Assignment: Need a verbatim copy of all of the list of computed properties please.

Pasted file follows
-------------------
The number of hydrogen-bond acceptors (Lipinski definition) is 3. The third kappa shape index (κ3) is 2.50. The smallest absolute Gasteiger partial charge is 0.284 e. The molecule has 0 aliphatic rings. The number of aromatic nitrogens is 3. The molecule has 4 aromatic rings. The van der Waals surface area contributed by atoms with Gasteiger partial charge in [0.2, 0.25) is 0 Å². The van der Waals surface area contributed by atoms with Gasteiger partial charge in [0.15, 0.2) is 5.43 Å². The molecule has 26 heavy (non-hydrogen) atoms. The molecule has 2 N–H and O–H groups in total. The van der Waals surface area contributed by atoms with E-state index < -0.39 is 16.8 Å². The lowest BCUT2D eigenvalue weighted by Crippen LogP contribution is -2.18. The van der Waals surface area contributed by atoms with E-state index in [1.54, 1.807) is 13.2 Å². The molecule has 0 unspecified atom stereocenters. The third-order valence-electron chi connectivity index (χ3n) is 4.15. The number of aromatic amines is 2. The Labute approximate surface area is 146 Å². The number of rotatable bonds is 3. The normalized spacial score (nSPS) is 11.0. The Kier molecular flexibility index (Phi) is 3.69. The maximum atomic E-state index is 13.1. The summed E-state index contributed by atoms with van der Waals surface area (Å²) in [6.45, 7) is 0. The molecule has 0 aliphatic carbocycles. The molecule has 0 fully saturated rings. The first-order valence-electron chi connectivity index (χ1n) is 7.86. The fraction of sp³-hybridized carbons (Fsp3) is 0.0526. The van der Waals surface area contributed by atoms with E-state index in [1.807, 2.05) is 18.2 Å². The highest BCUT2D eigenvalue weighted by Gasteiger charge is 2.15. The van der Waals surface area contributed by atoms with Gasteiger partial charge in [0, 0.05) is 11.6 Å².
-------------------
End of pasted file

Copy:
The number of hydrogen-bond acceptors (Lipinski definition) is 3. The third kappa shape index (κ3) is 2.50. The smallest absolute Gasteiger partial charge is 0.284 e. The molecule has 0 aliphatic rings. The number of aromatic nitrogens is 3. The molecule has 4 aromatic rings. The van der Waals surface area contributed by atoms with Gasteiger partial charge in [0.2, 0.25) is 0 Å². The van der Waals surface area contributed by atoms with Gasteiger partial charge in [0.15, 0.2) is 5.43 Å². The molecule has 26 heavy (non-hydrogen) atoms. The molecule has 2 N–H and O–H groups in total. The van der Waals surface area contributed by atoms with E-state index < -0.39 is 16.8 Å². The lowest BCUT2D eigenvalue weighted by Crippen LogP contribution is -2.18. The van der Waals surface area contributed by atoms with E-state index in [1.54, 1.807) is 13.2 Å². The molecule has 0 unspecified atom stereocenters. The third-order valence-electron chi connectivity index (χ3n) is 4.15. The number of aromatic amines is 2. The Labute approximate surface area is 146 Å². The number of rotatable bonds is 3. The normalized spacial score (nSPS) is 11.0. The Kier molecular flexibility index (Phi) is 3.69. The maximum atomic E-state index is 13.1. The summed E-state index contributed by atoms with van der Waals surface area (Å²) in [6.45, 7) is 0. The molecule has 0 aliphatic carbocycles. The molecule has 0 fully saturated rings. The first-order valence-electron chi connectivity index (χ1n) is 7.86. The fraction of sp³-hybridized carbons (Fsp3) is 0.0526. The van der Waals surface area contributed by atoms with E-state index in [1.807, 2.05) is 18.2 Å². The highest BCUT2D eigenvalue weighted by Gasteiger charge is 2.15. The van der Waals surface area contributed by atoms with Gasteiger partial charge in [0, 0.05) is 11.6 Å².